If one of your employees accuses your business of discriminating against them, it is essential to recognize how much is at stake and identify the smartest course of action. Sometimes, employers can resolve this matter without going to court. Other cases result in litigation that is damaging not only from a financial viewpoint, but also with respect to a firm’s reputation.
In addition to gathering as much evidence as you can, preparing for the possibility of litigation and carefully poring over all options, you should familiarize yourself with the process of filing suit over discrimination.
EEOC charges and discrimination lawsuits
The Equal Employment Opportunity Commission covers the steps private sector workers need to take when filing suit over alleged discrimination. According to the EEOC, employees can take action due to allegations involving discrimination as a result of their race, sex, religious views, age, disability and other factors. Before filing suit under federal law, employees must file charges with the EEOC beforehand (this does not apply to Equal Pay Act cases).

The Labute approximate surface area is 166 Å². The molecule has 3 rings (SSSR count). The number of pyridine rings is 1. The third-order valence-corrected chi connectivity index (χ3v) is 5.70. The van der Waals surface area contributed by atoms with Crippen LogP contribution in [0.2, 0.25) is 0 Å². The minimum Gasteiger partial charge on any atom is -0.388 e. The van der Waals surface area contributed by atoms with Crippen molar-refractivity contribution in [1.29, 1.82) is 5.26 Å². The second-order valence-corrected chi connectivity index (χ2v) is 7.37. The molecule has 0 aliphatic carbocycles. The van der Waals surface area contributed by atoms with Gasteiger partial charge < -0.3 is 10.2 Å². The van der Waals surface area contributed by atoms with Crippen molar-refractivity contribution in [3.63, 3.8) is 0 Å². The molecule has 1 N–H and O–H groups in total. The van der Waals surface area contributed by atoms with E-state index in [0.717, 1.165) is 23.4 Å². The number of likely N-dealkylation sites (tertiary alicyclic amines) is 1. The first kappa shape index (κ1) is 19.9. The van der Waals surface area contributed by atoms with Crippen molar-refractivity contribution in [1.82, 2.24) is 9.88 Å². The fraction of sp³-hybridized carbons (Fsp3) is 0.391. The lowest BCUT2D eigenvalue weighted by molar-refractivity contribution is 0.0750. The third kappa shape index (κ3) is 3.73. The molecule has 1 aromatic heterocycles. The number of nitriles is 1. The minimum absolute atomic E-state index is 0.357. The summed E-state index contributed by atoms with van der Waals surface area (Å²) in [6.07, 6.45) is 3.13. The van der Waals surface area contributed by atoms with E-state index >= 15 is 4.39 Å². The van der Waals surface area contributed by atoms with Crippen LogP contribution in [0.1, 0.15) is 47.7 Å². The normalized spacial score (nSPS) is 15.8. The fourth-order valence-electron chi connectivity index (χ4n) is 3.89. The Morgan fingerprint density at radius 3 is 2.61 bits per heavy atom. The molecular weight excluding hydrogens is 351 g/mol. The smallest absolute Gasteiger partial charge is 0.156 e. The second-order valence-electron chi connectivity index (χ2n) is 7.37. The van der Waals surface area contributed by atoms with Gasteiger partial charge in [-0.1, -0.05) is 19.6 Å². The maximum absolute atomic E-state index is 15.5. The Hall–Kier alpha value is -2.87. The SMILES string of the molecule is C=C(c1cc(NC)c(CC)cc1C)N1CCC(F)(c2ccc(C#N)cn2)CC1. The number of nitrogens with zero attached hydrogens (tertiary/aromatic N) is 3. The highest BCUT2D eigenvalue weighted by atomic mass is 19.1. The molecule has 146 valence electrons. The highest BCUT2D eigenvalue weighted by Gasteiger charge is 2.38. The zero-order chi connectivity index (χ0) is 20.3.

Other issues regarding discrimination litigation
Following an investigation, the EEOC gives employees a Notice of Right to Sue, after which they have 90 days to file suit. The EEOC has the ability to file a lawsuit if they have reasonable cause to believe that discrimination took place and resolving the issue through conciliation is not possible.
If a discrimination case has surfaced, you could have a considerable amount of anxiety and even uncertainty. It is crucial to do what you can to protect your business and address allegations of discrimination properly.